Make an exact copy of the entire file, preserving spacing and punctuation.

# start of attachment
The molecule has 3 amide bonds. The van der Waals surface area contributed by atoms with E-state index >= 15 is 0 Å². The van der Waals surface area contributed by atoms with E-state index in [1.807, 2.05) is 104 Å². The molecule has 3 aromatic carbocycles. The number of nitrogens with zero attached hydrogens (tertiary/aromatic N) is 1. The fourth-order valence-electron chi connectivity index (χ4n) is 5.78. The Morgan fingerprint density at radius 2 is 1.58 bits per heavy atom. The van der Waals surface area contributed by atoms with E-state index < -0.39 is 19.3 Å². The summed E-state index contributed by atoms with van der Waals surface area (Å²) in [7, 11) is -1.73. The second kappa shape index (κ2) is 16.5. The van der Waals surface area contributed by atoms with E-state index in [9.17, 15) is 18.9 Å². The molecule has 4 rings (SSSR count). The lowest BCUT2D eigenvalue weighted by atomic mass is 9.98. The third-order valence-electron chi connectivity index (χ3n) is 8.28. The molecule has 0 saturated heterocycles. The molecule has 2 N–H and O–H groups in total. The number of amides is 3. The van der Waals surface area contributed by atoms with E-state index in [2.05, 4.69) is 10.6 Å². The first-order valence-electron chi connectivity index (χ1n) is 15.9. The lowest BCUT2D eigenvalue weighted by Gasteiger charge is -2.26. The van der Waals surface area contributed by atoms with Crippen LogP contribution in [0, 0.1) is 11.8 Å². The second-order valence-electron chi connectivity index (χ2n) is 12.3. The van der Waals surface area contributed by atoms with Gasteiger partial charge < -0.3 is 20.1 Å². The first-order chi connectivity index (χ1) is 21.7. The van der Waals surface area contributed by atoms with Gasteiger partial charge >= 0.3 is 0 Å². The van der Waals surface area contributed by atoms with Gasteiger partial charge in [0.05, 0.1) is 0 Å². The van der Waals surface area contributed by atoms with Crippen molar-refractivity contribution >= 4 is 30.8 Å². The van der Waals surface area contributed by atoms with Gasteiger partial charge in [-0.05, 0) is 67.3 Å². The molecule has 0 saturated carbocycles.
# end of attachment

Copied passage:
The molecule has 3 amide bonds. The van der Waals surface area contributed by atoms with E-state index >= 15 is 0 Å². The van der Waals surface area contributed by atoms with E-state index in [1.807, 2.05) is 104 Å². The molecule has 3 aromatic carbocycles. The number of nitrogens with zero attached hydrogens (tertiary/aromatic N) is 1. The fourth-order valence-electron chi connectivity index (χ4n) is 5.78. The Morgan fingerprint density at radius 2 is 1.58 bits per heavy atom. The van der Waals surface area contributed by atoms with E-state index < -0.39 is 19.3 Å². The summed E-state index contributed by atoms with van der Waals surface area (Å²) in [7, 11) is -1.73. The second kappa shape index (κ2) is 16.5. The van der Waals surface area contributed by atoms with E-state index in [9.17, 15) is 18.9 Å². The molecule has 4 rings (SSSR count). The lowest BCUT2D eigenvalue weighted by atomic mass is 9.98. The third-order valence-electron chi connectivity index (χ3n) is 8.28. The molecule has 0 saturated heterocycles. The molecule has 2 N–H and O–H groups in total. The number of amides is 3. The van der Waals surface area contributed by atoms with E-state index in [2.05, 4.69) is 10.6 Å². The first-order valence-electron chi connectivity index (χ1n) is 15.9. The lowest BCUT2D eigenvalue weighted by Gasteiger charge is -2.26. The van der Waals surface area contributed by atoms with Crippen LogP contribution in [0, 0.1) is 11.8 Å². The second-order valence-electron chi connectivity index (χ2n) is 12.3. The van der Waals surface area contributed by atoms with Gasteiger partial charge < -0.3 is 20.1 Å². The first-order chi connectivity index (χ1) is 21.7. The van der Waals surface area contributed by atoms with Gasteiger partial charge >= 0.3 is 0 Å². The van der Waals surface area contributed by atoms with Gasteiger partial charge in [0.05, 0.1) is 0 Å². The van der Waals surface area contributed by atoms with Crippen molar-refractivity contribution >= 4 is 30.8 Å². The van der Waals surface area contributed by atoms with Gasteiger partial charge in [-0.05, 0) is 67.3 Å². The molecule has 0 saturated carbocycles.